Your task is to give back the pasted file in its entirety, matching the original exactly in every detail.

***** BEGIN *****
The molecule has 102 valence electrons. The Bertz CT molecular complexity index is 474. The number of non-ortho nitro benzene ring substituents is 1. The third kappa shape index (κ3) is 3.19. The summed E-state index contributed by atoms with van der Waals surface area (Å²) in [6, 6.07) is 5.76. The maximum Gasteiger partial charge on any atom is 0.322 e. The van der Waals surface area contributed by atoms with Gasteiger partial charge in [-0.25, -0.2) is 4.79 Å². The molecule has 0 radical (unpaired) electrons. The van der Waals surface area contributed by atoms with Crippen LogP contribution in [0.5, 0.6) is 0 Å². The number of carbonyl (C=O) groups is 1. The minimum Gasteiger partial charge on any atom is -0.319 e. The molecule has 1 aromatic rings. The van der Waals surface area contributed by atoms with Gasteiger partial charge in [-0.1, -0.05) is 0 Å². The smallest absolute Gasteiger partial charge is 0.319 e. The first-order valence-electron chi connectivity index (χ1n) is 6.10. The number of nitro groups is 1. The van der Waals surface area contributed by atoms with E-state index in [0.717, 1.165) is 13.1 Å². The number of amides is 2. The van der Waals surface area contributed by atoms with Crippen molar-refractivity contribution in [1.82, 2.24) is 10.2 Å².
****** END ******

The molecule has 102 valence electrons. The Bertz CT molecular complexity index is 474. The number of non-ortho nitro benzene ring substituents is 1. The third kappa shape index (κ3) is 3.19. The summed E-state index contributed by atoms with van der Waals surface area (Å²) in [6, 6.07) is 5.76. The maximum Gasteiger partial charge on any atom is 0.322 e. The van der Waals surface area contributed by atoms with Gasteiger partial charge in [-0.25, -0.2) is 4.79 Å². The molecule has 0 radical (unpaired) electrons. The van der Waals surface area contributed by atoms with Crippen LogP contribution in [0.5, 0.6) is 0 Å². The number of carbonyl (C=O) groups is 1. The minimum Gasteiger partial charge on any atom is -0.319 e. The molecule has 1 aromatic rings. The van der Waals surface area contributed by atoms with Gasteiger partial charge in [-0.1, -0.05) is 0 Å². The smallest absolute Gasteiger partial charge is 0.319 e. The first-order valence-electron chi connectivity index (χ1n) is 6.10. The number of nitro groups is 1. The van der Waals surface area contributed by atoms with E-state index in [0.717, 1.165) is 13.1 Å². The number of amides is 2. The van der Waals surface area contributed by atoms with Crippen molar-refractivity contribution in [1.82, 2.24) is 10.2 Å².